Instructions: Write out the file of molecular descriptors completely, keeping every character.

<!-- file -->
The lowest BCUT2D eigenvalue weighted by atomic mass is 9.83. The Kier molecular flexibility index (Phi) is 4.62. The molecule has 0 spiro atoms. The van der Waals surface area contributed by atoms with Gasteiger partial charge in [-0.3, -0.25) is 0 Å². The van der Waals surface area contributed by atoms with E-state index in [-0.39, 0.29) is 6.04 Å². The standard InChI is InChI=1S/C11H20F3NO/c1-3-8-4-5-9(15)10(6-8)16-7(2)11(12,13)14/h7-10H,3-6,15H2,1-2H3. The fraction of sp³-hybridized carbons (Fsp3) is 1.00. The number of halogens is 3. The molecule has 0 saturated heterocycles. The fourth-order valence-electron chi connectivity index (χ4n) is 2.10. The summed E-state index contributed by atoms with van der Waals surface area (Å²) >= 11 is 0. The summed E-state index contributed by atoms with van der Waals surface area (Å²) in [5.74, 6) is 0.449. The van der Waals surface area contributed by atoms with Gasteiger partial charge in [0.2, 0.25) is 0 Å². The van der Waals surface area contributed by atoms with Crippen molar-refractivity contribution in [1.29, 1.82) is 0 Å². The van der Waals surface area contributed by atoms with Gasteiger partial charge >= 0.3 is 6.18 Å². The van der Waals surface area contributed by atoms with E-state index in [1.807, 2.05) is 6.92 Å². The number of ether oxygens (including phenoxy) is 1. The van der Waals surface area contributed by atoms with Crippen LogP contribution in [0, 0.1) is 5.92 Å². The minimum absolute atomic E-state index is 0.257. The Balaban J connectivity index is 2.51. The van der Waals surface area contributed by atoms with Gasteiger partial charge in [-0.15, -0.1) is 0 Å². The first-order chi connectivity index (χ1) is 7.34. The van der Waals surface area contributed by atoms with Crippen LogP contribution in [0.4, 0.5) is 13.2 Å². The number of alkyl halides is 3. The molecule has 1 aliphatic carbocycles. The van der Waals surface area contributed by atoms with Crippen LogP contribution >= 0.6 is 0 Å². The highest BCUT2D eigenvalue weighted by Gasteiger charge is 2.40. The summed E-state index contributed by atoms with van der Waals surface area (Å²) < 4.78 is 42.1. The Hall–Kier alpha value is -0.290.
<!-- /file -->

The lowest BCUT2D eigenvalue weighted by atomic mass is 9.83. The Kier molecular flexibility index (Phi) is 4.62. The molecule has 0 spiro atoms. The van der Waals surface area contributed by atoms with Gasteiger partial charge in [-0.3, -0.25) is 0 Å². The van der Waals surface area contributed by atoms with E-state index in [-0.39, 0.29) is 6.04 Å². The standard InChI is InChI=1S/C11H20F3NO/c1-3-8-4-5-9(15)10(6-8)16-7(2)11(12,13)14/h7-10H,3-6,15H2,1-2H3. The fraction of sp³-hybridized carbons (Fsp3) is 1.00. The number of halogens is 3. The molecule has 0 saturated heterocycles. The fourth-order valence-electron chi connectivity index (χ4n) is 2.10. The summed E-state index contributed by atoms with van der Waals surface area (Å²) >= 11 is 0. The summed E-state index contributed by atoms with van der Waals surface area (Å²) in [5.74, 6) is 0.449. The van der Waals surface area contributed by atoms with Gasteiger partial charge in [0.2, 0.25) is 0 Å². The van der Waals surface area contributed by atoms with Crippen molar-refractivity contribution in [1.29, 1.82) is 0 Å². The van der Waals surface area contributed by atoms with Gasteiger partial charge >= 0.3 is 6.18 Å². The van der Waals surface area contributed by atoms with E-state index in [1.807, 2.05) is 6.92 Å². The number of ether oxygens (including phenoxy) is 1. The van der Waals surface area contributed by atoms with Crippen LogP contribution in [0, 0.1) is 5.92 Å². The minimum absolute atomic E-state index is 0.257. The Balaban J connectivity index is 2.51. The van der Waals surface area contributed by atoms with Gasteiger partial charge in [-0.15, -0.1) is 0 Å². The first-order chi connectivity index (χ1) is 7.34. The van der Waals surface area contributed by atoms with Crippen LogP contribution in [0.4, 0.5) is 13.2 Å². The number of alkyl halides is 3. The molecule has 1 aliphatic carbocycles. The van der Waals surface area contributed by atoms with Crippen LogP contribution >= 0.6 is 0 Å². The highest BCUT2D eigenvalue weighted by Gasteiger charge is 2.40. The summed E-state index contributed by atoms with van der Waals surface area (Å²) < 4.78 is 42.1. The Hall–Kier alpha value is -0.290.